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Diseases: Definition and causes

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Erwin-Schrödinger-Saal
Plenary / Panel
english language

Speakers

Former Editor, British Medical Journal; Professor and Director, UnitedHealth Chronic Disease Initiative, London Abstract Key Note
Disease: construction and reality
Health, normality, and disease are all ultimately impossible to define. Disease was thought of by hunter gatherers as demonic possession, and Hippocrates was the first to suggest that it might have natural causes. The idea of disease as an external, autonomous entity persisted, however, and Thomas Sydenham classified disease as others classified plants. But many diseases are social constructs. Homosexuality became a disease and then ceased to be one, while there is a contemporary struggle over making female sexual dysfunction a disease. It may be that in an age when people live longer and have multiple conditions that the concept of disease has outlived its usefulness.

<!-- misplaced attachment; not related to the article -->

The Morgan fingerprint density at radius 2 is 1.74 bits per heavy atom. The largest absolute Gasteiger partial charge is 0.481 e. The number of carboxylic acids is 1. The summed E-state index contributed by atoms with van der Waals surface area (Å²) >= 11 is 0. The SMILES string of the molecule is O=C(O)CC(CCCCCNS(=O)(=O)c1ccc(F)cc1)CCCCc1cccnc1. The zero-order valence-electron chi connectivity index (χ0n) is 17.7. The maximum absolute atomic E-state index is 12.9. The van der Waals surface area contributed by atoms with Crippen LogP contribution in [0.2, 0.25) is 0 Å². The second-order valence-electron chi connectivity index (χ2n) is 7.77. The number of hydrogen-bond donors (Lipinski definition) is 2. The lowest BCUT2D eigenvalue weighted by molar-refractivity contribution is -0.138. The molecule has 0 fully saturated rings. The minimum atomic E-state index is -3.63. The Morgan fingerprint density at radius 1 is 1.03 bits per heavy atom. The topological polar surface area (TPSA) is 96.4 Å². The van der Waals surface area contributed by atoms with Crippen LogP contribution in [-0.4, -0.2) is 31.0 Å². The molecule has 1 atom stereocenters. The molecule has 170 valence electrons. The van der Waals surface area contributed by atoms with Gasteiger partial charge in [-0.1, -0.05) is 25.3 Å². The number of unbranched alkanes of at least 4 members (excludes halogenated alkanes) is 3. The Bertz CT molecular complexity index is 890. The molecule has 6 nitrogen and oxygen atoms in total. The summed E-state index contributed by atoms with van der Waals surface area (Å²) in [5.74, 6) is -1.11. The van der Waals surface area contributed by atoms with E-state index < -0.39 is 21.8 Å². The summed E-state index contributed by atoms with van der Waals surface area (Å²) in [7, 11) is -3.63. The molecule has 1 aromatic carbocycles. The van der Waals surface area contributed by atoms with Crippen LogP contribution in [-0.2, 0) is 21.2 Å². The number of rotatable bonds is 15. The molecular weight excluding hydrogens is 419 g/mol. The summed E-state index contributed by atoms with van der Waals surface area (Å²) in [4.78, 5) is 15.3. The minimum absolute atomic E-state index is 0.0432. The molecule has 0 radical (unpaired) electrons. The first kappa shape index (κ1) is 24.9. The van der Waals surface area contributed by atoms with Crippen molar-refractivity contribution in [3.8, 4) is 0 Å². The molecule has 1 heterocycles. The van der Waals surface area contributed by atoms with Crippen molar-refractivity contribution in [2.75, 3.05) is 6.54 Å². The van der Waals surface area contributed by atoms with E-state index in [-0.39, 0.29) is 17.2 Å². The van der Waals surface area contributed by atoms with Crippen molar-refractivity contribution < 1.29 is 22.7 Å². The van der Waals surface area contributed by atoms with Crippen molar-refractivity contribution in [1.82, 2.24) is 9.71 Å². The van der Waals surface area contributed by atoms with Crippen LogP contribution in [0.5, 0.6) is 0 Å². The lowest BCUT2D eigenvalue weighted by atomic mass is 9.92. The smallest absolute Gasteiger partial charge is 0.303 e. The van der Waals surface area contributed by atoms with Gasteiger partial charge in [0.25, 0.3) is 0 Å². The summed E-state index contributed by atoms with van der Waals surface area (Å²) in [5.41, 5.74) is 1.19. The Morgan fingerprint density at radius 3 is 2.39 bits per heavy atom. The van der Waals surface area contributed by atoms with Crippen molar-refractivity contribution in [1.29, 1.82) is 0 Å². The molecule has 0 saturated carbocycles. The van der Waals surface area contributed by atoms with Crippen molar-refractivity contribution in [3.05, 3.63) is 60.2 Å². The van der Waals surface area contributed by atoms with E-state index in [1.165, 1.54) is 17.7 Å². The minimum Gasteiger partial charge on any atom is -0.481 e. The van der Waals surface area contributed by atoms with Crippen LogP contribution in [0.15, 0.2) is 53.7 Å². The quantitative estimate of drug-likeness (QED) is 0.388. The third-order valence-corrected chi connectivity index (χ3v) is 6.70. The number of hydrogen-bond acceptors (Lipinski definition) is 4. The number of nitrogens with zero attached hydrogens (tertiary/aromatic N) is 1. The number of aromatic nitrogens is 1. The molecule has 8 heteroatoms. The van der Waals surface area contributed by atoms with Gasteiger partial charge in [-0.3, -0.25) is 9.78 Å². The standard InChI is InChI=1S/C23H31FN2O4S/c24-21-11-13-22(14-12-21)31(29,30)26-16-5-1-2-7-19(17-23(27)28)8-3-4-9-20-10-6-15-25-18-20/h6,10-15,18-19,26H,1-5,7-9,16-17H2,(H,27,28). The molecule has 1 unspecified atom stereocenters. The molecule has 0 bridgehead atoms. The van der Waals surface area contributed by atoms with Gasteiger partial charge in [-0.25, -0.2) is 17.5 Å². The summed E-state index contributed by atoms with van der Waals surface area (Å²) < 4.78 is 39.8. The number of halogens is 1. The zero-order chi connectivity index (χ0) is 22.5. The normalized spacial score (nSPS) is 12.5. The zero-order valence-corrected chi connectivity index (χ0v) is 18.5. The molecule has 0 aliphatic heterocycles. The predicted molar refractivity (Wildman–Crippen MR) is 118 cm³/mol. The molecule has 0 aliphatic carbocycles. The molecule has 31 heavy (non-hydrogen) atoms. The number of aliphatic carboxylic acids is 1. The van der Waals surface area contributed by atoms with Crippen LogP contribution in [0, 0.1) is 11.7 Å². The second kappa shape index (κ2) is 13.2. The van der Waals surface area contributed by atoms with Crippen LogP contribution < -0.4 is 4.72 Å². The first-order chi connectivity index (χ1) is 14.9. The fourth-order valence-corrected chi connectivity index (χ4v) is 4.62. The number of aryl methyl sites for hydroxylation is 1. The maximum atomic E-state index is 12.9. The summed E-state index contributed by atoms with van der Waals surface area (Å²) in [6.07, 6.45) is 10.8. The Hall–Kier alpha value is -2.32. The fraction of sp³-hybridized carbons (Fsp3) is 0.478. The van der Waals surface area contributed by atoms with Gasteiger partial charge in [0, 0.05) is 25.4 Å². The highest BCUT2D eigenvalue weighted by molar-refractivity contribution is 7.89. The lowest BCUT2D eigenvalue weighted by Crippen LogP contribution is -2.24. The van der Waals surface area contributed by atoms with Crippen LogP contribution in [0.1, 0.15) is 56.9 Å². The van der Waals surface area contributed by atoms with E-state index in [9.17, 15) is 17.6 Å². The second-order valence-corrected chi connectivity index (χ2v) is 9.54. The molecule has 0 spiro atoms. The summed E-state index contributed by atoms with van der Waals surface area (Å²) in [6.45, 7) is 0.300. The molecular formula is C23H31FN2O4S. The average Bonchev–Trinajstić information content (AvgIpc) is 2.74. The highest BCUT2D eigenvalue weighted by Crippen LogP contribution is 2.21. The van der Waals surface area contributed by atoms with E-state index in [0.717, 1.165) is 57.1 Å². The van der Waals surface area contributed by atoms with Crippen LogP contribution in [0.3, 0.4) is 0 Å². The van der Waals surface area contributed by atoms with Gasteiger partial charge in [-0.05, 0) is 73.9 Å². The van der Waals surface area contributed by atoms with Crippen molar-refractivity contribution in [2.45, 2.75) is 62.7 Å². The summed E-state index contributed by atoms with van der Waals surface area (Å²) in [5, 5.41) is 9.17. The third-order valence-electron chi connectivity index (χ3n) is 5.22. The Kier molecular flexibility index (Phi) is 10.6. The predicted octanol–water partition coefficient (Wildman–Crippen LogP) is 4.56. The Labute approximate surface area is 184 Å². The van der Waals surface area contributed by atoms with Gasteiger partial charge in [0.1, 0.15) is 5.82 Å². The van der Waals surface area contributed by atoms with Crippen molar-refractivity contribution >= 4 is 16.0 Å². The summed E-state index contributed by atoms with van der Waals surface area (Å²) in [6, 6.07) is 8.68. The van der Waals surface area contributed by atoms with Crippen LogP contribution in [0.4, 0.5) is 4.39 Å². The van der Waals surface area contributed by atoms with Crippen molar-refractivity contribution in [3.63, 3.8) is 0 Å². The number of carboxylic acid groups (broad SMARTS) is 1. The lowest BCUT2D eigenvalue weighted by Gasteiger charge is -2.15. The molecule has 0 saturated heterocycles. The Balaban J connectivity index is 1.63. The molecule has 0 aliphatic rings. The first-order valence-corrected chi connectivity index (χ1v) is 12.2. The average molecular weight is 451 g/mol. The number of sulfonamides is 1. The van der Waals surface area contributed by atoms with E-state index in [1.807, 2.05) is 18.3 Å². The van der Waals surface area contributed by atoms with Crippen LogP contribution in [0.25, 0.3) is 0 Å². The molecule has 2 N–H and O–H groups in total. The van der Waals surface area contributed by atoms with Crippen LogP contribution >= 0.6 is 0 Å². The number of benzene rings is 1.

BSc MB ChB MSc Richard SMITH

Former Editor, British Medical Journal; Professor and Director, UnitedHealth Chronic Disease Initiative, London

1976-1979 Hospital doctor in Scotland and New Zealand
1979-1991 Assistant editor, British Medical Journal
1991-2004 Editor of the British Medical Journal and Chief Executive of the BMJ Publishing Group
2004-2007 Chief Executive of the UnitedHealth Europe

Health Symposium

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